Greetings from Namibia! It has been a hot, speedy and intriguing past month and a half for me in Southern Africa. My studies, under the theme of Nation Building, Globalization and Decolonizing the Mind (interpret that one for yourself), have taken me to Johannesburg and Pretoria South Africa and Windhoek and Swakopmund Namibia. Here we have learned about the apartheid legacy from those who lived it, from the sister of Hector Peterson to the man who named Namibia.
Now to the soil stuff. I am interning with a small NGO named "The Namibian Horticulture Trust" who serve disadvantaged communities throughout Namibia to grow food for themselves in the immediate with long-term plans for sustainable business and ecological models. I work at an orphanage called Hope Village (the panoramic below) where I help tend the veggie tunnels (small tunnels that provide shade and relief from grasshoppers) and implement new projects. We are conducting a somewhat informal test on an organic pesticide called "Agritrap" on aphids and red spider mites. I helped set this up and got compliments from some FAO folks thanks to my write-up skills and experimental design; thanks Grossman Lab! We just put together a small vermicompost site that will help with seedling mixes and hopefully be scaled up for some sales and local training in the subject. We will soon implement a dripline irrigation system and I continue to help write grants for them, mostly to the Finnish Embassy. I have had a lot of fun working with the other gardener, Emmanuel, who has some good hands on knowledge of gardening/farming but no institutional education whereas I am a bit of the inverse of him, making us a good team that can share quite a bit of knowledge between us. I recently gave him the entirety of my lecture material from SSC 427....I hope I don't get sued, but he was very appreciative and has already read halfway through "Building Soils for Better Crops" so hooray for knowledge!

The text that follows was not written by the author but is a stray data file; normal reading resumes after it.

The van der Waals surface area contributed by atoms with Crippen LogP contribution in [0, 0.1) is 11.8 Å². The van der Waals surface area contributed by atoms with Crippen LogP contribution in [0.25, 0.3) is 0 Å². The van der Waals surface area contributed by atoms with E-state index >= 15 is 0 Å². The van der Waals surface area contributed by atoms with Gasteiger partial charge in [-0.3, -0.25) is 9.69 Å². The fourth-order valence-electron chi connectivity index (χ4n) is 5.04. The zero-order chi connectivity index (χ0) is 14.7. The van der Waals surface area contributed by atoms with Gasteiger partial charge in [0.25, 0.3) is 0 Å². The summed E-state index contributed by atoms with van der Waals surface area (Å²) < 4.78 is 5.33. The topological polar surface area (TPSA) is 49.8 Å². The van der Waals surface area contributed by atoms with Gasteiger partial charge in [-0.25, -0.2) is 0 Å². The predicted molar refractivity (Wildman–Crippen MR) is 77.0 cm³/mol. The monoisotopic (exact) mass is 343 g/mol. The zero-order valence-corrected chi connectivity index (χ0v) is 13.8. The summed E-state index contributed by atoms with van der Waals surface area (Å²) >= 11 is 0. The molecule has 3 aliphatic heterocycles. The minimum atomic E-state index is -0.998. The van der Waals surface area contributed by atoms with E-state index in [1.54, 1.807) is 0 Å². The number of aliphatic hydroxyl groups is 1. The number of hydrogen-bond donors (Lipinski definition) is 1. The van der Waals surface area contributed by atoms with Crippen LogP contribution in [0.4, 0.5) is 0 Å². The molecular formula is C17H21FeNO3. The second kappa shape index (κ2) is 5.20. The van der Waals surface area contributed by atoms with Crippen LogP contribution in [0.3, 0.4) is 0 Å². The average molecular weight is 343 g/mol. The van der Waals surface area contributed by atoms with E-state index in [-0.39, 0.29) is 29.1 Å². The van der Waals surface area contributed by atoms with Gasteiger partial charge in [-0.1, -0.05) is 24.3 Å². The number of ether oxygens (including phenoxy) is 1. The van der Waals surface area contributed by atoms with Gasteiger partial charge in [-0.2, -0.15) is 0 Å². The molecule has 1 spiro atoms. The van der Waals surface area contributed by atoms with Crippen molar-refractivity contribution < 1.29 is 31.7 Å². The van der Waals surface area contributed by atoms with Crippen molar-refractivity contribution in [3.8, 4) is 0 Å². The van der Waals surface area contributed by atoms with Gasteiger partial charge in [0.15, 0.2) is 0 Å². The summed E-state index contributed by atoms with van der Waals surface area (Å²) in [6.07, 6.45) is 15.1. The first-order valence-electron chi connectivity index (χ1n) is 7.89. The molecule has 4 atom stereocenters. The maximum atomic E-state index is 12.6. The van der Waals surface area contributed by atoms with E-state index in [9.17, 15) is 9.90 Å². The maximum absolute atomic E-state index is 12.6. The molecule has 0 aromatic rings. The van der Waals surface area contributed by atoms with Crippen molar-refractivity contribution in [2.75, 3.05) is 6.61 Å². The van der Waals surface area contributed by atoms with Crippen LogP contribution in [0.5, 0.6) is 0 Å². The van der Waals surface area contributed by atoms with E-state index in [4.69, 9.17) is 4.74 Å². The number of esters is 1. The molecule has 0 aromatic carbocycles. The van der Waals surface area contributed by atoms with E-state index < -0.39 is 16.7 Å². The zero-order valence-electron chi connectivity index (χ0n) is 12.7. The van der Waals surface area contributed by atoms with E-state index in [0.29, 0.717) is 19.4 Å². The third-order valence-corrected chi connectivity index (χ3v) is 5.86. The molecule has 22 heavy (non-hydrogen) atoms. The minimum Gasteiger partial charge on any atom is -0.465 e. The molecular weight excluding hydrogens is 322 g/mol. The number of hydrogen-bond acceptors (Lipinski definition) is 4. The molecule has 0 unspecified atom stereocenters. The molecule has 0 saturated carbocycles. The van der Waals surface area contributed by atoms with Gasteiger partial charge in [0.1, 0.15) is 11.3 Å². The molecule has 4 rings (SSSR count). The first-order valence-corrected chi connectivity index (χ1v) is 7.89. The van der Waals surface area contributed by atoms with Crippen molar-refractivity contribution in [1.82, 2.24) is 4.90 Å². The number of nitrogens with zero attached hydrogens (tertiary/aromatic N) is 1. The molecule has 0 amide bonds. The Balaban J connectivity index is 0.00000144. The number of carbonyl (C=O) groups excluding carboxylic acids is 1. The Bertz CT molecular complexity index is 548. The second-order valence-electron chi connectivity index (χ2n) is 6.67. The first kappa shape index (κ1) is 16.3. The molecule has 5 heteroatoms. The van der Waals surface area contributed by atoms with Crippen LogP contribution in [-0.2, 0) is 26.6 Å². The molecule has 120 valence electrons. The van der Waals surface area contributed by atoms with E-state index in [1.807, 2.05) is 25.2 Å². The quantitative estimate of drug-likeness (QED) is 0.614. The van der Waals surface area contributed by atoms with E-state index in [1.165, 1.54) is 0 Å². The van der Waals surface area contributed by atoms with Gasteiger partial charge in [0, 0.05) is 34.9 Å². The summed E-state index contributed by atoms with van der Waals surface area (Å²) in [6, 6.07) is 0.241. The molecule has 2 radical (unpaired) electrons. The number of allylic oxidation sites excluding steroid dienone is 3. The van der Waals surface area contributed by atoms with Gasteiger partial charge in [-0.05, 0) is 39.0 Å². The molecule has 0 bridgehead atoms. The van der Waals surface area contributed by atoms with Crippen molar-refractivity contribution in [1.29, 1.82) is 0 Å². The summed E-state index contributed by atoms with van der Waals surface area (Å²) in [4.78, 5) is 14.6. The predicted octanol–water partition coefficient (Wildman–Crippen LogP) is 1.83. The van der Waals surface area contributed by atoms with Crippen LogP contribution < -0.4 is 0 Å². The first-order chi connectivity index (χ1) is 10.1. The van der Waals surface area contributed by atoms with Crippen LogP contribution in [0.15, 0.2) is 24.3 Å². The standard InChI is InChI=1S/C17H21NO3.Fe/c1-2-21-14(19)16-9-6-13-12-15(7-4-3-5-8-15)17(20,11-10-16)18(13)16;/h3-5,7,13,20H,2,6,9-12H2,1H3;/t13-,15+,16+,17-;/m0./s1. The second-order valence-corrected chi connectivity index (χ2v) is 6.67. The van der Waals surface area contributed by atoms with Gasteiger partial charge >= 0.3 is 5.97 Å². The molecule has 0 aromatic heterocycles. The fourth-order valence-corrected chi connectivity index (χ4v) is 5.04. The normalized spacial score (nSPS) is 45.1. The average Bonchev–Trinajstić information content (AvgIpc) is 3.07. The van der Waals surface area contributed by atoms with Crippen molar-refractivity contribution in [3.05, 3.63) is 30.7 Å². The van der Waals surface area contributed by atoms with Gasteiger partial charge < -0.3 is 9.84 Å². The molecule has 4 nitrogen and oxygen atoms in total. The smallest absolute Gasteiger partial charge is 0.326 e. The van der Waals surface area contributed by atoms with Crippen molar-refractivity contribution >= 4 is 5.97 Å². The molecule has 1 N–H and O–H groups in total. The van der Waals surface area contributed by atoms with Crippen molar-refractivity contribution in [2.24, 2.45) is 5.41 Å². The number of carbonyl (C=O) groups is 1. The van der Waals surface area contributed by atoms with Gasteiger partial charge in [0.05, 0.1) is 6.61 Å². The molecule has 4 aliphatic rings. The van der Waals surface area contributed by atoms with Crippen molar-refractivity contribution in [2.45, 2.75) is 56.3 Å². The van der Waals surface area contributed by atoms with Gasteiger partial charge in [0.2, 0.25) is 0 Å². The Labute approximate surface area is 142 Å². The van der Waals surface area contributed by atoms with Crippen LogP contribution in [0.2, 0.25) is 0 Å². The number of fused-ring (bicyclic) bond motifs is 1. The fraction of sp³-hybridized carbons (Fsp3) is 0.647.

I have found this land to be full of wisdom and intrigue; there are no vivid colors or revolutionary happenings, just rolling desert hills and endless nitrogen fixing acacia trees feeding the landscape. I am impressed with the peace of this country, being the second least dense in the world and having peaceful transitions in government.
Best wishes for NC and the pursuit of all good things,
Monday, February 25, 2013
Friday, February 22, 2013
Suzi O'Connell (on the left) - a PhD student in Horticulture and Soil Science - was recently featured in the CALS Student Perspectives for her participation in a study abroad partnership with the University of Zagreb’s Faculty of Agriculture in Croatia. For some amazing photos of her trip to Croatia see: NCSU Ag goes to Croatia
In the picture above: Suzi O'Connell, her paparazzi, some actual Congo Red dye used in our petri dishes, and some real-life dirty lab dishes (not pretend)!
The video is in thanks to and a part of Matt Brown's research studying the many ways to kill cover crops. Who wouldn't want to play with this roller crimper?